Allan J. Mucerino
2015-16 BUDGET APPROVED (and in a timely manner too)
Updated: Mar 19, 2018
According to School Services of California, it was with amazing speed that the 2015-16 State Budget trailer bills were made public one day after Governor Jerry Brown, Assembly Speaker Toni Atkins, and Senate President pro Tempore Kevin de León announced a deal. Among other things, the education trailer bill included $5.994 billion to close the Local Control Funding Formula gap (which may translate into less than the 53.08% closure proposed in the Governor’s May Revision).
The primary differences between the Legislature’s 2015-16 State Budget and the official budget approved June 19, 2015 included:
The elimination of $25 million for Home-to-School Transportation cost-of-living adjustment and equalization;
The elimination of $25 million for After School Education and Safety program (ASES) funding;
A reduction from the proposed $392 million to $265 million for child care and preschool programs;
New funding for adult education grants based on the entire maintenance of effort requirement that districts met in 2013-14 and 2014-15;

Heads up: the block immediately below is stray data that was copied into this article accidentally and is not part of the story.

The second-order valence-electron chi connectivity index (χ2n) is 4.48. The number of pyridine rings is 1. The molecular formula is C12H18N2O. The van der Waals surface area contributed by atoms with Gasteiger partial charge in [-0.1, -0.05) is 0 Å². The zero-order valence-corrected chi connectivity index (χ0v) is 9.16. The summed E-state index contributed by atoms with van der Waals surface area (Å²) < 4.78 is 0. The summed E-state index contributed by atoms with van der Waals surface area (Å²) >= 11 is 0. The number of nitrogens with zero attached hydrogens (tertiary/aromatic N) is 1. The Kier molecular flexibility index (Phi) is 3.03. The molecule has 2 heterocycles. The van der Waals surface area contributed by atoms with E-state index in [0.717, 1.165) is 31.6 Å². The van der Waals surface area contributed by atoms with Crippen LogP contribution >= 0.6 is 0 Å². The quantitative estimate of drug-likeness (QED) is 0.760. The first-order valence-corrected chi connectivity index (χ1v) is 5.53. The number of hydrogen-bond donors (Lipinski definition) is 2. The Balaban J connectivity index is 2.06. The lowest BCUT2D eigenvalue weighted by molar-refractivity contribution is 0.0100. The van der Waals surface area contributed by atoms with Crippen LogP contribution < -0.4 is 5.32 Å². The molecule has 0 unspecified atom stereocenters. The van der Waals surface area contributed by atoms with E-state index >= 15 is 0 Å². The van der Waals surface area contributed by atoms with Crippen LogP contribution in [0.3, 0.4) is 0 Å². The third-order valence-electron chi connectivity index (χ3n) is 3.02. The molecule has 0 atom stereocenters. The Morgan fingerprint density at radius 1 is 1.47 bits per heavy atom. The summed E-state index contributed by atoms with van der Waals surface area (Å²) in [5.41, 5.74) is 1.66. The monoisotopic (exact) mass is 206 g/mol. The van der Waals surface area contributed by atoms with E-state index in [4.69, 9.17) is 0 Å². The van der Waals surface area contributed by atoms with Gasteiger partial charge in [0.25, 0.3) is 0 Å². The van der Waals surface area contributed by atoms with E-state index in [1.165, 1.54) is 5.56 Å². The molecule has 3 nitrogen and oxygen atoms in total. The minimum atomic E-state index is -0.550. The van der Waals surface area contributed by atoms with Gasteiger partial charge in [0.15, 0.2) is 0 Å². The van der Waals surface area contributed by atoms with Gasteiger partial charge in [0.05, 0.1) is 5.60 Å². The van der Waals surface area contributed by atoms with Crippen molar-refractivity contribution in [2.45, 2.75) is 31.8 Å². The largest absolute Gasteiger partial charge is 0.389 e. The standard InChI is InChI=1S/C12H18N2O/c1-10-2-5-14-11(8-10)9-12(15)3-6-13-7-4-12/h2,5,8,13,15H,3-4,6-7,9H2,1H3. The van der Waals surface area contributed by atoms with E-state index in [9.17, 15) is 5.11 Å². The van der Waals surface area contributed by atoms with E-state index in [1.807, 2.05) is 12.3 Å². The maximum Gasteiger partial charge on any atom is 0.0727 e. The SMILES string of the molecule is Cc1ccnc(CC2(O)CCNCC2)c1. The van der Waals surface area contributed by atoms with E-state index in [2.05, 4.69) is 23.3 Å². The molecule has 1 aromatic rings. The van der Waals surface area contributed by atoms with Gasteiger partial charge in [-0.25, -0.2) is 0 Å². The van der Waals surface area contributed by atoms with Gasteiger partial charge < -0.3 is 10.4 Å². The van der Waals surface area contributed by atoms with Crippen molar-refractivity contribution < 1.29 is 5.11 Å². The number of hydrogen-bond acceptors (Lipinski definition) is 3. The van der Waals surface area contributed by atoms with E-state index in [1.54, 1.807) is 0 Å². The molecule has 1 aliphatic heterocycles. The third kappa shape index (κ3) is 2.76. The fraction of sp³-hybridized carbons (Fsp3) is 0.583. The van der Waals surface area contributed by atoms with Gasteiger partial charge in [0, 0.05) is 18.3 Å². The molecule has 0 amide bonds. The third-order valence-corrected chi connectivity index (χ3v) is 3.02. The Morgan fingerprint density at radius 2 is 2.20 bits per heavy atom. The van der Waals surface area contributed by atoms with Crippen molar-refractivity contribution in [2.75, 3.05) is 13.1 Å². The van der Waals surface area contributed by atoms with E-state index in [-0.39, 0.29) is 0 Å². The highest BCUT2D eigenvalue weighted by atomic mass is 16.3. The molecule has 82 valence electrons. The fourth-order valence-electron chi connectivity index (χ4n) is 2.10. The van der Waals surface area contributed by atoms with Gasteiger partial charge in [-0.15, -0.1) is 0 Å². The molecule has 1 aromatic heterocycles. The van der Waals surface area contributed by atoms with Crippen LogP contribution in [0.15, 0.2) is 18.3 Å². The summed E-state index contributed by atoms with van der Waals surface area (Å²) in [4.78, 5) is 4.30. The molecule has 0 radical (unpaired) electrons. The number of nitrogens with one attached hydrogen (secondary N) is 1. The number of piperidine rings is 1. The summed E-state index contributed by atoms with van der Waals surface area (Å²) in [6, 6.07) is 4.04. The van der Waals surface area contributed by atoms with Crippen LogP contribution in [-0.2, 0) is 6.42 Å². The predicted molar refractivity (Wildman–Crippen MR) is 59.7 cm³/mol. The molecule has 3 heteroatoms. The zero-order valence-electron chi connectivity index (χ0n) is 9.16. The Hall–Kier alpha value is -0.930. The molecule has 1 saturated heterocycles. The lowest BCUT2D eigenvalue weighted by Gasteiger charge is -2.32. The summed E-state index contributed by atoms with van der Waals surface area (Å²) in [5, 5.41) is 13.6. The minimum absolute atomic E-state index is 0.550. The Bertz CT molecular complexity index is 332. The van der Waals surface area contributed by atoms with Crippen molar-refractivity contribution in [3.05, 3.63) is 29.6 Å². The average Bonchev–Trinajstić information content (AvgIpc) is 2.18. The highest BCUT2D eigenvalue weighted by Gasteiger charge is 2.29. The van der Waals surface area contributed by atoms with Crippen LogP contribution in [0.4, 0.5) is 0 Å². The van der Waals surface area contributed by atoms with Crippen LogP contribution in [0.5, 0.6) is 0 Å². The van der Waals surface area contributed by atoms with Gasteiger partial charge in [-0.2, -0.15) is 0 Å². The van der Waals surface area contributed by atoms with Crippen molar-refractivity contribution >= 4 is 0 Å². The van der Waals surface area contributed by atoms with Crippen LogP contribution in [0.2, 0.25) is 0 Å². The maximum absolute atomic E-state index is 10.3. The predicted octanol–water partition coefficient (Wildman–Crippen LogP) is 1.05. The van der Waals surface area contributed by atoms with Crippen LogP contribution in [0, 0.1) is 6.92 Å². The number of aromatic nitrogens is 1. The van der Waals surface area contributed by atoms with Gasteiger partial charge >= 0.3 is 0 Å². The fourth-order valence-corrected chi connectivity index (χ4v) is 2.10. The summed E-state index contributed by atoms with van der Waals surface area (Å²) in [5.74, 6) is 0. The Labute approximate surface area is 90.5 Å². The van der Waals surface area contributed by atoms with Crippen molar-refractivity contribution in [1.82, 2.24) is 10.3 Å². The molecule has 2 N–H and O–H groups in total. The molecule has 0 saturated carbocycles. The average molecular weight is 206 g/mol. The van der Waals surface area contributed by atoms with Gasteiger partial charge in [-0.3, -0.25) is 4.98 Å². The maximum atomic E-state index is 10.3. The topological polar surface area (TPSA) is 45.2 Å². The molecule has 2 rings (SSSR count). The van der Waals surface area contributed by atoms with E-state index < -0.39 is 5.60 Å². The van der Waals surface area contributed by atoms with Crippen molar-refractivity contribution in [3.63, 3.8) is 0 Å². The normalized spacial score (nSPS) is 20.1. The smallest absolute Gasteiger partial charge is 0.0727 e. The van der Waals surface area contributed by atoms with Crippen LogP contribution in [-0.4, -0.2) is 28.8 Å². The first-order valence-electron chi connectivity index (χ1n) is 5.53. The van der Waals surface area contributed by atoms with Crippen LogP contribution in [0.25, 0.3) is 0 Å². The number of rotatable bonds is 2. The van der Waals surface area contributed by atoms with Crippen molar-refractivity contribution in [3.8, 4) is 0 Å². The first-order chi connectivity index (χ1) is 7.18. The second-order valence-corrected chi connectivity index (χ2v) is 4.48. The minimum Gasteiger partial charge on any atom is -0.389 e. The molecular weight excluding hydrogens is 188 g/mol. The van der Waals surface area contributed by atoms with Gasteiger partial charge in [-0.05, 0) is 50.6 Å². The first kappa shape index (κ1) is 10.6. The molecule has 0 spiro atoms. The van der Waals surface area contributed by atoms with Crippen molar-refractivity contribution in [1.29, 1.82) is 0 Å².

$400 million in new funding for career technical education; and
$490 million educator effectiveness block grant designated to be distributed to districts based on the number of certificated staff in 2014-15. These one-time funds are to be used for beginning teacher and administrator support and mentoring and professional development.
A brief history lesson: Between 1998 and 2007, California’s General Fund grew dramatically (as the technology and housing sectors soared). But spending kept pace with increased revenue and then the bottom fell out in 2007. That led to temporary tax increases (recently expired) and spending cuts starting in 2009. After voters approved Proposition 30 in November of 2012, the 2013-14 budget was built on the continuation of these increases. Three years later we still have significant debts consisting of loans from special funds, delayed mandate payments to schools and community colleges and other obligations incurred during the recession. Back to the present: This year's budget is balanced and has a reserve. Attribute both to additional revenues from Proposition 30 and improved economic conditions. Funding for K-12 education in 2015-16 will increase over 2014-15 by about $1.8 billion, increasing per-pupil funding for the 6 million students who attend California's K-12 schools to almost $12,200. While that $12,200 represents progress, it remains 11% below the projected national average. But we’re moving in the right direction.